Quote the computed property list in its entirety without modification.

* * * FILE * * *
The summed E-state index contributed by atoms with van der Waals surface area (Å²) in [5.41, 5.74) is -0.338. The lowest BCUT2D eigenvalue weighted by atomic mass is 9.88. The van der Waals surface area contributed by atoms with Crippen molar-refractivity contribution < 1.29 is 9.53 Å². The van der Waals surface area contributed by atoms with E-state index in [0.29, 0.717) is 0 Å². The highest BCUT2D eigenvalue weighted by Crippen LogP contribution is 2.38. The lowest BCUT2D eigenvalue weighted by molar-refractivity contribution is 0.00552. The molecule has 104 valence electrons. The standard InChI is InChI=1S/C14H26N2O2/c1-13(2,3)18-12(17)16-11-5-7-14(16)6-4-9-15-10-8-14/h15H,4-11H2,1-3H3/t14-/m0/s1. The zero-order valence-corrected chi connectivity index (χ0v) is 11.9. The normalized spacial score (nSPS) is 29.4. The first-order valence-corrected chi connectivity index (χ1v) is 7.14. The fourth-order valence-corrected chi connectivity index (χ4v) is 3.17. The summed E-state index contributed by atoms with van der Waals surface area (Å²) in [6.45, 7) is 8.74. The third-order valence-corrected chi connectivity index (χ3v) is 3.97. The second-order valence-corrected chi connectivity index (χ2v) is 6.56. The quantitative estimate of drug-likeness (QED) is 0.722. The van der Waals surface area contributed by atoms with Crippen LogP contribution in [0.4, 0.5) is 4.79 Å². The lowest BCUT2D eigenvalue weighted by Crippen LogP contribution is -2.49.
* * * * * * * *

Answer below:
The summed E-state index contributed by atoms with van der Waals surface area (Å²) in [5.41, 5.74) is -0.338. The lowest BCUT2D eigenvalue weighted by atomic mass is 9.88. The van der Waals surface area contributed by atoms with Crippen molar-refractivity contribution < 1.29 is 9.53 Å². The van der Waals surface area contributed by atoms with E-state index in [0.29, 0.717) is 0 Å². The highest BCUT2D eigenvalue weighted by Crippen LogP contribution is 2.38. The lowest BCUT2D eigenvalue weighted by molar-refractivity contribution is 0.00552. The molecule has 104 valence electrons. The standard InChI is InChI=1S/C14H26N2O2/c1-13(2,3)18-12(17)16-11-5-7-14(16)6-4-9-15-10-8-14/h15H,4-11H2,1-3H3/t14-/m0/s1. The zero-order valence-corrected chi connectivity index (χ0v) is 11.9. The normalized spacial score (nSPS) is 29.4. The first-order valence-corrected chi connectivity index (χ1v) is 7.14. The fourth-order valence-corrected chi connectivity index (χ4v) is 3.17. The summed E-state index contributed by atoms with van der Waals surface area (Å²) in [6.45, 7) is 8.74. The third-order valence-corrected chi connectivity index (χ3v) is 3.97. The second-order valence-corrected chi connectivity index (χ2v) is 6.56. The quantitative estimate of drug-likeness (QED) is 0.722. The van der Waals surface area contributed by atoms with Crippen LogP contribution in [0.4, 0.5) is 4.79 Å². The lowest BCUT2D eigenvalue weighted by Crippen LogP contribution is -2.49.